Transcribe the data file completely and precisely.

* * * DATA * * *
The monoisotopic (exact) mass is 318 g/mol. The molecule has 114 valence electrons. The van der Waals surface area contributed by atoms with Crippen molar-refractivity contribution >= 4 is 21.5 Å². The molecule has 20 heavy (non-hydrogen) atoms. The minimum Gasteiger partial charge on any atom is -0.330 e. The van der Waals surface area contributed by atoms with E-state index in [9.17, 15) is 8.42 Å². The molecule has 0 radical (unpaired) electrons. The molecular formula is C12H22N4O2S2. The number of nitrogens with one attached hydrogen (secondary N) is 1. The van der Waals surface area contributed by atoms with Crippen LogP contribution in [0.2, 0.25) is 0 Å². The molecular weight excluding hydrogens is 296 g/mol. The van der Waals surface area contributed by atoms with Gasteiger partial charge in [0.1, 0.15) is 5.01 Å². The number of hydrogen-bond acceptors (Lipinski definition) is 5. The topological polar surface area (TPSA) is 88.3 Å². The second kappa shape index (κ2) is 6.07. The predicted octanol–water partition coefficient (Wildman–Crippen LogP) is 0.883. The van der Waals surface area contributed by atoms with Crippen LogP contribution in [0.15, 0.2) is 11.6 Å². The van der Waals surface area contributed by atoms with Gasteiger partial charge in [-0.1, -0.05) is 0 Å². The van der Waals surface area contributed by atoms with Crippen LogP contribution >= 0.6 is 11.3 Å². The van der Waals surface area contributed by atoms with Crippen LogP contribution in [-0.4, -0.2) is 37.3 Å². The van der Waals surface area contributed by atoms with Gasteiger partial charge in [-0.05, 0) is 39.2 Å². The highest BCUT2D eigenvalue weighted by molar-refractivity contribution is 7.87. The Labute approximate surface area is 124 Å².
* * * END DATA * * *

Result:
The monoisotopic (exact) mass is 318 g/mol. The molecule has 114 valence electrons. The van der Waals surface area contributed by atoms with Crippen molar-refractivity contribution >= 4 is 21.5 Å². The molecule has 20 heavy (non-hydrogen) atoms. The minimum Gasteiger partial charge on any atom is -0.330 e. The van der Waals surface area contributed by atoms with E-state index in [9.17, 15) is 8.42 Å². The molecule has 0 radical (unpaired) electrons. The molecular formula is C12H22N4O2S2. The number of nitrogens with one attached hydrogen (secondary N) is 1. The van der Waals surface area contributed by atoms with Crippen LogP contribution in [0.2, 0.25) is 0 Å². The molecular weight excluding hydrogens is 296 g/mol. The van der Waals surface area contributed by atoms with Gasteiger partial charge in [0.1, 0.15) is 5.01 Å². The number of hydrogen-bond acceptors (Lipinski definition) is 5. The topological polar surface area (TPSA) is 88.3 Å². The second kappa shape index (κ2) is 6.07. The predicted octanol–water partition coefficient (Wildman–Crippen LogP) is 0.883. The van der Waals surface area contributed by atoms with Crippen LogP contribution in [0.15, 0.2) is 11.6 Å². The van der Waals surface area contributed by atoms with Gasteiger partial charge in [-0.1, -0.05) is 0 Å². The van der Waals surface area contributed by atoms with Crippen LogP contribution >= 0.6 is 11.3 Å². The van der Waals surface area contributed by atoms with Crippen LogP contribution in [-0.4, -0.2) is 37.3 Å². The van der Waals surface area contributed by atoms with Gasteiger partial charge in [-0.05, 0) is 39.2 Å². The highest BCUT2D eigenvalue weighted by molar-refractivity contribution is 7.87. The Labute approximate surface area is 124 Å².